At this week’s MTC Programming and Allocations Committee meeting on Wednesday morning and BART board meeting on Thursday morning, the Bay Area’s regional planning organization and largest regional transit agency are starting to grapple with the impending financial crisis when federal Covid relief funding runs out as transit ridership has been returning gradually.
The Bay Area’s operators face an operating shortfall over $2B over the next 5 fiscal years, with BART, Caltrain, Golden Gate, WETA and SFMTA facing the steepest shortfalls.
BART – cutting service leads to downward spiral
To get a handle on the challenge, MTC is asking agencies to report on their financial status by December, with multiple scenarios, including an assessment of much service each agency can run at specified revenue levels.
BART is bringing an initial assessment to its board on Thursday. BART’s pessimistic scenario has ridership stabilizing at 60% of pre-pandemic levels and the optimistic scenario has ridership stabilizing at 80% of the pre-Covid levels.
In any of the scenarios, BART’s analysis finds that cost savings are not proportional to service cuts. Unless ridership recovers to 80% of pre-pandemic levels, BART would need to cut service by 65% to 85% to achieve budget savings in the 20-40% range. Such steep service cuts would depress ridership and revenue even further, leading to a downward spiral requiring more cuts that would further depress ridership. Because of MTC’s December deadline, it is likely that Caltrain will bring a similar analysis forward in November.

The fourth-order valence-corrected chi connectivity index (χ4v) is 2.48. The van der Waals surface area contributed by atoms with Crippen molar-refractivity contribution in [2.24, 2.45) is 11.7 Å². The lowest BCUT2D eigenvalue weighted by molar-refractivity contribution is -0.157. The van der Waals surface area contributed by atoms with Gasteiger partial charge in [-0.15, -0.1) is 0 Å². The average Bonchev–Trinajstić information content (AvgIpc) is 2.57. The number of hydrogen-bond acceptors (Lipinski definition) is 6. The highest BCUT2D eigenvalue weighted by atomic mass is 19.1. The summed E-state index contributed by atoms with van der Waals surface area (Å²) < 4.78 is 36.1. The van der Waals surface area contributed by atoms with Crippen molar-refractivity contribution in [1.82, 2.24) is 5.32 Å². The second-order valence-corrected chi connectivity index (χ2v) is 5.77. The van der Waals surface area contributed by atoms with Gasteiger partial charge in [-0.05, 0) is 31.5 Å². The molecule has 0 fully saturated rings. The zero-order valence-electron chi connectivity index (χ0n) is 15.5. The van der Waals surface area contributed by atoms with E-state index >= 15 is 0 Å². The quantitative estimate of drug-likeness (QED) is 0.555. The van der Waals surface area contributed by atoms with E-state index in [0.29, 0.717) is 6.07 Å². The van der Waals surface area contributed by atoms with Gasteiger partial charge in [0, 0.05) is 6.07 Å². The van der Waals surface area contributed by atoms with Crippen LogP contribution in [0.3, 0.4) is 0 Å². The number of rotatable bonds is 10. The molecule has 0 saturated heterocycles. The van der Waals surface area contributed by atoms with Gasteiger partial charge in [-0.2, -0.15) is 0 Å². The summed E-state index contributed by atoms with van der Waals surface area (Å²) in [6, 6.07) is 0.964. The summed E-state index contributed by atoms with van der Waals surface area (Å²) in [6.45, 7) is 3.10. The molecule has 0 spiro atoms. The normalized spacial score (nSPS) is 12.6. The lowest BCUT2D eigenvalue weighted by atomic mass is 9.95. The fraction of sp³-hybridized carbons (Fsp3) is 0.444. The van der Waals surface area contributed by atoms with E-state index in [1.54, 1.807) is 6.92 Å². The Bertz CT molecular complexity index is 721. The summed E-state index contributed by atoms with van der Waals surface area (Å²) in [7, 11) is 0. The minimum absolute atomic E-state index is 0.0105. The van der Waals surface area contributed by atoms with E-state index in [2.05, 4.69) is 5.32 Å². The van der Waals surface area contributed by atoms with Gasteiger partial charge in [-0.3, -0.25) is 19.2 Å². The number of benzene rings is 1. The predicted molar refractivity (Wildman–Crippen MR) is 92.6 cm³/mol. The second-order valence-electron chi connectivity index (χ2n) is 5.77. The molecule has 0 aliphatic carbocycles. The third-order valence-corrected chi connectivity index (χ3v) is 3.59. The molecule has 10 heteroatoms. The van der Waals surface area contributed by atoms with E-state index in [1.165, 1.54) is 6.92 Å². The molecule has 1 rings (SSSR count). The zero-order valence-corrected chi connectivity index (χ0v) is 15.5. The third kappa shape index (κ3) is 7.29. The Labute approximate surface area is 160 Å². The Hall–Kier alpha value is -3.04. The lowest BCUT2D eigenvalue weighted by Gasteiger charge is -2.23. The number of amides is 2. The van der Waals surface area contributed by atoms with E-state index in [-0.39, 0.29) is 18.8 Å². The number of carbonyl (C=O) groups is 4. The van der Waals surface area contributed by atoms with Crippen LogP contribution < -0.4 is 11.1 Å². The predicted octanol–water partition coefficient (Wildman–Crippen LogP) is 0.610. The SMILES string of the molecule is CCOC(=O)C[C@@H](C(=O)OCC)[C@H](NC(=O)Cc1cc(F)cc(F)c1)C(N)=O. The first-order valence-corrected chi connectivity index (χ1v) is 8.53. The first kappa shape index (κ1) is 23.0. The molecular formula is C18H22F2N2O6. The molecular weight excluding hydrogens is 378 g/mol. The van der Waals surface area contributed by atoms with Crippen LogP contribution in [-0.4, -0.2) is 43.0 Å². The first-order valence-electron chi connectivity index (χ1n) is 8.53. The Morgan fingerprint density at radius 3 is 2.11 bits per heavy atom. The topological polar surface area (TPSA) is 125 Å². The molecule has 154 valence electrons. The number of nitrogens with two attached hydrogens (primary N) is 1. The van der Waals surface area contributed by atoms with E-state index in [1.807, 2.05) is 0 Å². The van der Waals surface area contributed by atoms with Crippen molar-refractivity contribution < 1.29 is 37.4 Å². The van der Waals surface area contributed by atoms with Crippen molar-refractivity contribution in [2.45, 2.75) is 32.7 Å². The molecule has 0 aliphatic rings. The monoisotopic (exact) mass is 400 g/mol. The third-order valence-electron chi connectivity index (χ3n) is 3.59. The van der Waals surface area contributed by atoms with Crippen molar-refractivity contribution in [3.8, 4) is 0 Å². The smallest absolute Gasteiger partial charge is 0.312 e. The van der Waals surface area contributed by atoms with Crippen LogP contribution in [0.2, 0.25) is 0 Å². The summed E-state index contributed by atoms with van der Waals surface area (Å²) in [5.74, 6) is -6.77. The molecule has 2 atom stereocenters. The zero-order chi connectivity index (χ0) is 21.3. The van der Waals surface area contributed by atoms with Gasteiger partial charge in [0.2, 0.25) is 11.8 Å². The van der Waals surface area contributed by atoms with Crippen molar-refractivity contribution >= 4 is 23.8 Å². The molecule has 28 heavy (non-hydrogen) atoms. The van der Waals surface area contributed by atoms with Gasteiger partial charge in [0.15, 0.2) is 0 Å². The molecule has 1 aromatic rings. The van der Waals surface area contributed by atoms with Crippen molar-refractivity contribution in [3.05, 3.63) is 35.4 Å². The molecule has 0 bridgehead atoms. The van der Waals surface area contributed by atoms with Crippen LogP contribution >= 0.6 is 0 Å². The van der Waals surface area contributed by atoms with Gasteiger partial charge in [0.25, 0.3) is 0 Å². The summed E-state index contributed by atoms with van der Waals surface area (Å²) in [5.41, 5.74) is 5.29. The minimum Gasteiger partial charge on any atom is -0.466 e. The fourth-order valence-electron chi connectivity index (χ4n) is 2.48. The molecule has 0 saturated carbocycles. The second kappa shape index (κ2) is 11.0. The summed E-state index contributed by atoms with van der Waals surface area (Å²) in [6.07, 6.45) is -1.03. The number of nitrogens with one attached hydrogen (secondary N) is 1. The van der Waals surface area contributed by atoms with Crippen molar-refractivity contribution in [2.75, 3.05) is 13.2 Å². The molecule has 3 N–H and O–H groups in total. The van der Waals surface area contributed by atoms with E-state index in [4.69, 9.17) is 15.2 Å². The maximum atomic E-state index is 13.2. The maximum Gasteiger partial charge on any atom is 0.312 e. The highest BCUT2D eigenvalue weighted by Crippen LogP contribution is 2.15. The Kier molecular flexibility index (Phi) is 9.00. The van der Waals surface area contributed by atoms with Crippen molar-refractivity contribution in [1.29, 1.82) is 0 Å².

Recovery strategies – a state fiscal bridge, and a longer-term revenue measure.
Using information from the transit agencies, MTC plans to seek multiple years of fiscal bridge funding from the state, supported by a coalition of transit agencies. The state revenue ask would be focused on operating funding to maintain service levels and funding improvements aimed at increasing ridership, such as funding for integrated fares, wayfinding and transit priority improvements called for in the region’s Transformation Action Plan. MTC plans to bring the plans for state budget advocacy to its committees in January, 2023.
In the longer term (2026 or 2028) MTC and BART are considering options for regional funding measures. Any revenue measure would likely require authorizing legislation.
There are several possible options:
- A 9-county measure, presumably led by MTC
- A 5-county measure for the counties that BART serves
- A 3-county measure for the BART district
Do we really have to pass another regressive sales tax? Why not tax the rich tech companies responsible for all the congestion? Why not “value engineer” those budget-busting capital projects?
[…] region’s core rail services are facing a fiscal crisis and need to regrow ridership. It would be helpful for the study to be explicit about the elements […]
Well BART better start with fare enforcement and getting rid of the ridiculous swing gates before they go to the taxpayers asking for more money.